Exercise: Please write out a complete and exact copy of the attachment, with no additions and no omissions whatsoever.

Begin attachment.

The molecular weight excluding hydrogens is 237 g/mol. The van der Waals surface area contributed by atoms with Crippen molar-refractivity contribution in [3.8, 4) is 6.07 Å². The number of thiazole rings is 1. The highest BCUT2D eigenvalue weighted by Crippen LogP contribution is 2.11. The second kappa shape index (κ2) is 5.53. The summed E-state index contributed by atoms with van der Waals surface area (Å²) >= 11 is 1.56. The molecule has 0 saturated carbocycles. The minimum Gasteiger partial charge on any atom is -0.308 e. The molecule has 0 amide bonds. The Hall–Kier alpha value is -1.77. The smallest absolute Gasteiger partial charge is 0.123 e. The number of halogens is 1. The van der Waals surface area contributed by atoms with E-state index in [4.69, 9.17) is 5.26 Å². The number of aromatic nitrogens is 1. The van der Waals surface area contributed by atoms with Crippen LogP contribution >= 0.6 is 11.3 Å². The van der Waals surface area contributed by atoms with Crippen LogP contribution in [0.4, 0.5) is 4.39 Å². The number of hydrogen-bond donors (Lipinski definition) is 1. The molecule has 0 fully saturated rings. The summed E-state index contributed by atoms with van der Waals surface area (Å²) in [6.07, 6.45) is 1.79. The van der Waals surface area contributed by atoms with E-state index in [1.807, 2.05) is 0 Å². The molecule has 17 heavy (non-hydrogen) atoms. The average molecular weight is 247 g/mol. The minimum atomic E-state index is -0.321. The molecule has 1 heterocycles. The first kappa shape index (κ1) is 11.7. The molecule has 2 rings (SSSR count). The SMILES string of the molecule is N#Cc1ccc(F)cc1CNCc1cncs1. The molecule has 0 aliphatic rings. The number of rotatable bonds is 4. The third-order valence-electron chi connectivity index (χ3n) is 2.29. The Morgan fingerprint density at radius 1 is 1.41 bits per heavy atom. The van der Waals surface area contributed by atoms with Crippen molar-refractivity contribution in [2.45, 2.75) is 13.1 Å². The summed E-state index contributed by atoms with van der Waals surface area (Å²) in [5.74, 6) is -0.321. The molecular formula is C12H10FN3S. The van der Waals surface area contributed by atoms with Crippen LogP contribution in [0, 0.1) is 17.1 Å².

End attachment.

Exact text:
The molecular weight excluding hydrogens is 237 g/mol. The van der Waals surface area contributed by atoms with Crippen molar-refractivity contribution in [3.8, 4) is 6.07 Å². The number of thiazole rings is 1. The highest BCUT2D eigenvalue weighted by Crippen LogP contribution is 2.11. The second kappa shape index (κ2) is 5.53. The summed E-state index contributed by atoms with van der Waals surface area (Å²) >= 11 is 1.56. The molecule has 0 saturated carbocycles. The minimum Gasteiger partial charge on any atom is -0.308 e. The molecule has 0 amide bonds. The Hall–Kier alpha value is -1.77. The smallest absolute Gasteiger partial charge is 0.123 e. The number of halogens is 1. The van der Waals surface area contributed by atoms with E-state index in [4.69, 9.17) is 5.26 Å². The number of aromatic nitrogens is 1. The van der Waals surface area contributed by atoms with Crippen LogP contribution >= 0.6 is 11.3 Å². The van der Waals surface area contributed by atoms with Crippen LogP contribution in [0.4, 0.5) is 4.39 Å². The number of hydrogen-bond donors (Lipinski definition) is 1. The molecule has 0 fully saturated rings. The summed E-state index contributed by atoms with van der Waals surface area (Å²) in [6.07, 6.45) is 1.79. The van der Waals surface area contributed by atoms with E-state index in [1.807, 2.05) is 0 Å². The molecule has 17 heavy (non-hydrogen) atoms. The average molecular weight is 247 g/mol. The minimum atomic E-state index is -0.321. The molecule has 1 heterocycles. The first kappa shape index (κ1) is 11.7. The molecule has 2 rings (SSSR count). The SMILES string of the molecule is N#Cc1ccc(F)cc1CNCc1cncs1. The molecule has 0 aliphatic rings. The number of rotatable bonds is 4. The third-order valence-electron chi connectivity index (χ3n) is 2.29. The Morgan fingerprint density at radius 1 is 1.41 bits per heavy atom. The van der Waals surface area contributed by atoms with Crippen molar-refractivity contribution in [2.45, 2.75) is 13.1 Å². The summed E-state index contributed by atoms with van der Waals surface area (Å²) in [5.74, 6) is -0.321. The molecular formula is C12H10FN3S. The van der Waals surface area contributed by atoms with Crippen LogP contribution in [0, 0.1) is 17.1 Å².